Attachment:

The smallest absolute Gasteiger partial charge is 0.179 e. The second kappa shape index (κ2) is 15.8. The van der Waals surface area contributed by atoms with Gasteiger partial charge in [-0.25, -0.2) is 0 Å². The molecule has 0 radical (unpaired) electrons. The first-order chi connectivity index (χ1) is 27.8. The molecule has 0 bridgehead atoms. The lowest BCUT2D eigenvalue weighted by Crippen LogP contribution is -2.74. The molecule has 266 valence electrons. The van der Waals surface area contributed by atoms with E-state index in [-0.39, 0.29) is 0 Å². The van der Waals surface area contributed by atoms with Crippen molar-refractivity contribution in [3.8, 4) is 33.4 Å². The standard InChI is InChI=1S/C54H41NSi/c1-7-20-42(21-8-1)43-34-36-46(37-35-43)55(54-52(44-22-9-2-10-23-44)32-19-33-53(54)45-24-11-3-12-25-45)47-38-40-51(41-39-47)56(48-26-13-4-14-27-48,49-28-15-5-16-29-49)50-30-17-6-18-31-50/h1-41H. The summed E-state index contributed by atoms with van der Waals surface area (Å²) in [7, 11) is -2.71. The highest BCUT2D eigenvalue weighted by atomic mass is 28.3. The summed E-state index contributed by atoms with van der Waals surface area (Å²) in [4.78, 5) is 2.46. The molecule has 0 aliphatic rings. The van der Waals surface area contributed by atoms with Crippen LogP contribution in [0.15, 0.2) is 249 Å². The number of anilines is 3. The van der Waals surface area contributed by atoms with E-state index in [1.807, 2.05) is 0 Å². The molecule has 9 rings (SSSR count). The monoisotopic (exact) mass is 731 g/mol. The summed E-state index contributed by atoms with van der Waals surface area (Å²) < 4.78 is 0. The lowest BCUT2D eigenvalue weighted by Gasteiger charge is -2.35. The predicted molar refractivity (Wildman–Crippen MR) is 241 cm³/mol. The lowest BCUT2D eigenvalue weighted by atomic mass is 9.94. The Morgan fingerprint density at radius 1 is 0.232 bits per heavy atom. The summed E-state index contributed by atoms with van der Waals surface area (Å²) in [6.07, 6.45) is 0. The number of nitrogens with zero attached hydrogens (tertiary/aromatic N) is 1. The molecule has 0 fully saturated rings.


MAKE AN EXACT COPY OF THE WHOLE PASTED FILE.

The smallest absolute Gasteiger partial charge is 0.179 e. The second kappa shape index (κ2) is 15.8. The van der Waals surface area contributed by atoms with Gasteiger partial charge in [-0.25, -0.2) is 0 Å². The molecule has 0 radical (unpaired) electrons. The first-order chi connectivity index (χ1) is 27.8. The molecule has 0 bridgehead atoms. The lowest BCUT2D eigenvalue weighted by Crippen LogP contribution is -2.74. The molecule has 266 valence electrons. The van der Waals surface area contributed by atoms with E-state index in [-0.39, 0.29) is 0 Å². The van der Waals surface area contributed by atoms with Crippen molar-refractivity contribution in [3.8, 4) is 33.4 Å². The standard InChI is InChI=1S/C54H41NSi/c1-7-20-42(21-8-1)43-34-36-46(37-35-43)55(54-52(44-22-9-2-10-23-44)32-19-33-53(54)45-24-11-3-12-25-45)47-38-40-51(41-39-47)56(48-26-13-4-14-27-48,49-28-15-5-16-29-49)50-30-17-6-18-31-50/h1-41H. The summed E-state index contributed by atoms with van der Waals surface area (Å²) in [7, 11) is -2.71. The highest BCUT2D eigenvalue weighted by atomic mass is 28.3. The summed E-state index contributed by atoms with van der Waals surface area (Å²) in [4.78, 5) is 2.46. The molecule has 0 aliphatic rings. The van der Waals surface area contributed by atoms with Crippen LogP contribution in [0.15, 0.2) is 249 Å². The number of anilines is 3. The van der Waals surface area contributed by atoms with E-state index in [1.807, 2.05) is 0 Å². The molecule has 9 rings (SSSR count). The monoisotopic (exact) mass is 731 g/mol. The summed E-state index contributed by atoms with van der Waals surface area (Å²) < 4.78 is 0. The lowest BCUT2D eigenvalue weighted by Gasteiger charge is -2.35. The predicted molar refractivity (Wildman–Crippen MR) is 241 cm³/mol. The lowest BCUT2D eigenvalue weighted by atomic mass is 9.94. The Morgan fingerprint density at radius 1 is 0.232 bits per heavy atom. The summed E-state index contributed by atoms with van der Waals surface area (Å²) in [6.07, 6.45) is 0. The number of nitrogens with zero attached hydrogens (tertiary/aromatic N) is 1. The molecule has 0 fully saturated rings.